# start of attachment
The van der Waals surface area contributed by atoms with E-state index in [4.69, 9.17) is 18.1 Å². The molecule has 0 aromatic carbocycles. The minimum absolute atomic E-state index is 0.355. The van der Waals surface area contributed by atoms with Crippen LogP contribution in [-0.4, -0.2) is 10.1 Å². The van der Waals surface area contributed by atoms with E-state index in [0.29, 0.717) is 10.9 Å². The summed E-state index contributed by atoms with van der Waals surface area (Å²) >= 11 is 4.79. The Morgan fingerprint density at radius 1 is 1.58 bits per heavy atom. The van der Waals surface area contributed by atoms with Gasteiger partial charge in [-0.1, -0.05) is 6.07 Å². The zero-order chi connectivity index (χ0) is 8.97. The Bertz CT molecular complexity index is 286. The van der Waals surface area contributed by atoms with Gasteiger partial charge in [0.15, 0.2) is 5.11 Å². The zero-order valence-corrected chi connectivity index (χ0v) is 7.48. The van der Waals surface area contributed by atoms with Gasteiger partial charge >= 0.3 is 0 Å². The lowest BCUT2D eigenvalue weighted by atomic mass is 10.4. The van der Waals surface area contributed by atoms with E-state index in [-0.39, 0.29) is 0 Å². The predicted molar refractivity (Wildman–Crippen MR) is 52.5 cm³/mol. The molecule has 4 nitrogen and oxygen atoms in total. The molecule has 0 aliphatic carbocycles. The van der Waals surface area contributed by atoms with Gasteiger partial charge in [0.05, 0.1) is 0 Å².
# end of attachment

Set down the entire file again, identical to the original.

The van der Waals surface area contributed by atoms with E-state index in [4.69, 9.17) is 18.1 Å². The molecule has 0 aromatic carbocycles. The minimum absolute atomic E-state index is 0.355. The van der Waals surface area contributed by atoms with Crippen LogP contribution in [-0.4, -0.2) is 10.1 Å². The van der Waals surface area contributed by atoms with E-state index in [0.29, 0.717) is 10.9 Å². The summed E-state index contributed by atoms with van der Waals surface area (Å²) >= 11 is 4.79. The Morgan fingerprint density at radius 1 is 1.58 bits per heavy atom. The van der Waals surface area contributed by atoms with Gasteiger partial charge in [-0.1, -0.05) is 6.07 Å². The zero-order chi connectivity index (χ0) is 8.97. The Bertz CT molecular complexity index is 286. The van der Waals surface area contributed by atoms with Gasteiger partial charge in [0.15, 0.2) is 5.11 Å². The zero-order valence-corrected chi connectivity index (χ0v) is 7.48. The van der Waals surface area contributed by atoms with Gasteiger partial charge >= 0.3 is 0 Å². The lowest BCUT2D eigenvalue weighted by atomic mass is 10.4. The van der Waals surface area contributed by atoms with E-state index in [-0.39, 0.29) is 0 Å². The predicted molar refractivity (Wildman–Crippen MR) is 52.5 cm³/mol. The molecule has 4 nitrogen and oxygen atoms in total. The molecule has 0 aliphatic carbocycles. The van der Waals surface area contributed by atoms with Gasteiger partial charge in [0.05, 0.1) is 0 Å².